To Reassemble by Rabbi Darren Blackstein


The Midrash Rabbah on our Parsha asks the following question: when mentioning the name of Bezalel, why must the Pesukim state that he is a descendant of Chur? The Midrash answers that when Bnei Yisrael make the Eigel HaZahav, the Golden Calf, Chur tries to oppose the people as they seem to worship the calf and is killed. This is compared to a case in which a King’s soldiers rebel and the one officer who tries to stop the rebellion is killed. The King understands that the soldier gives his life for him and decrees that the soldier’s male offspring should become generals and officers. In our case, Chur gives his life in defense of Hashem’s glory and is killed. Therefore, Hashem says that all the children who will descend from Chur will have a great name in the world. By mentioning Chur, the Torah emphasizes how the great Bezalel is Chur’s descendant and an officer of Hashem of sorts.

        This explanation seems to have other overtones. First, in Parashat Ki Tisa, there is a gathering regarding the Chet HaEigel, and there is also a gathering in our Parashah regarding the Mishkan. The gathering around the calf is emotionally driven and perhaps even selfish;hence, resulting in a lack of total participation. The gathering is an assembly, but only in name, not really reflecting unity among the members. It is there that an individual tries to alert the crowd as to what it is really doing, and the crowd eliminates that individual because it is unable to face the truth about itself, Hashem, therefore, creates a different scenario in Parashat VaYakheil in which an assembly is required to show unity. The gathering shows that everyone is on the same page of true, genuine Avodah. At this assembly, a descendant of Chur is prominently displayed, respected, and required. He is essential for the assembly’s progress and survival. Chur is present when the people gather and their intentions become skewed while Bezalel is present when the people gather and stay true to their mission. It appears that the Mishkan, in a way, is the antidote for the Eigel, as Hashem finds a way to manifest justice for the line of Chur when gathering our people for a positive assembly and makes the building of the Mishkan a redemptive process.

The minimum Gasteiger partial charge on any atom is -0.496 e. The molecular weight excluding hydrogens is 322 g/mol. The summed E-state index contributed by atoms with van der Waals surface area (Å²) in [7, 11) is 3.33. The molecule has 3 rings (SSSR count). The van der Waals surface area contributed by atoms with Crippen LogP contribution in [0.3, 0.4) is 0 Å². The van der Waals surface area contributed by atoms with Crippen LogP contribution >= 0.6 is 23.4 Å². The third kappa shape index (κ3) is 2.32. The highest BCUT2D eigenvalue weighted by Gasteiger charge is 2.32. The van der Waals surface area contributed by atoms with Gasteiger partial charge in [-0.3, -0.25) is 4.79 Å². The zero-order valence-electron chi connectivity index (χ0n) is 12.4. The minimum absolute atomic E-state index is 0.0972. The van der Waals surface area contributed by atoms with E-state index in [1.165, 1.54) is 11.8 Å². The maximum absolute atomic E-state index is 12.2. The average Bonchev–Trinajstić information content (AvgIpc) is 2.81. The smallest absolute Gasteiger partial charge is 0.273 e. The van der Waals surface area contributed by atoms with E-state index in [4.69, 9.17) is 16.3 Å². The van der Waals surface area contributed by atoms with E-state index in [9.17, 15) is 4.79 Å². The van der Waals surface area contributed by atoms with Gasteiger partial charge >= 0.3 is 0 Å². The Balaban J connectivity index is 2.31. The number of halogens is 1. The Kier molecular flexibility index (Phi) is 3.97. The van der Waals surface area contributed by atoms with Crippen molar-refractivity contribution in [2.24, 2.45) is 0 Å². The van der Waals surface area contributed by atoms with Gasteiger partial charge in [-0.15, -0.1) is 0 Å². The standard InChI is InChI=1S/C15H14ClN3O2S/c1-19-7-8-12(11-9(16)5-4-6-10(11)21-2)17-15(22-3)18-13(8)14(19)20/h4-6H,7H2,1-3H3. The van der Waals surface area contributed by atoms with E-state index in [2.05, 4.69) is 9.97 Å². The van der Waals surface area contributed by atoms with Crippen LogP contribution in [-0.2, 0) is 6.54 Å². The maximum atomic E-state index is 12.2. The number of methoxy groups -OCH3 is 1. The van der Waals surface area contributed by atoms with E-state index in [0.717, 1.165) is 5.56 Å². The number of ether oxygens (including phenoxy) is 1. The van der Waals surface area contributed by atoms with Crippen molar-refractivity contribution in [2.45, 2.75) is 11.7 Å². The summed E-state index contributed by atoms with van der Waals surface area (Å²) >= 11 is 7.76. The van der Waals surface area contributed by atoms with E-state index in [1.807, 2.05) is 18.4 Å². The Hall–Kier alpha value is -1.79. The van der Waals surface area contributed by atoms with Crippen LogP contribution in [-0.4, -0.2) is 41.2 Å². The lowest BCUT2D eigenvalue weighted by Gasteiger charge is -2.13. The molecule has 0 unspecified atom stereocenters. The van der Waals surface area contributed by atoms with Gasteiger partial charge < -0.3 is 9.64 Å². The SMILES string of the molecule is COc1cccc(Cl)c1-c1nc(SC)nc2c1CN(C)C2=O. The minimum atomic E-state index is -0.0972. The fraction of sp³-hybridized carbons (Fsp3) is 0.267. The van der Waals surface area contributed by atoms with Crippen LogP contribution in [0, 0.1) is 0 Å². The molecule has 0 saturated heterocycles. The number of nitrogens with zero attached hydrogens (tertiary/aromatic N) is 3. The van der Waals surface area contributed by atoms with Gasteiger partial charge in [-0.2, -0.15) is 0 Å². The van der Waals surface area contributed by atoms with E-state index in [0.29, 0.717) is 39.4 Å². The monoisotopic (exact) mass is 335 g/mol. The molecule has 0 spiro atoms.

Both episodes show the great power of the Tzibur. An assembly has the power to bring out the uncontrollable, beastly part of mankind. This very same gathering, however, can be a vehicle for mankind to experience tremendous growth. We must choose this latter scenario if we are to maintain our purpose of glorifying Hashem. Every time we assemble for solidarity, for rally, or even for prayer, we need to remember that the power of the crowd is great and must be controlled with the utmost caution and respect. With this approach in mind, and with Hashem’s help, may we all merit to one day be reassembled as we usher in the final redemption, BeMeheira VeYameinu.

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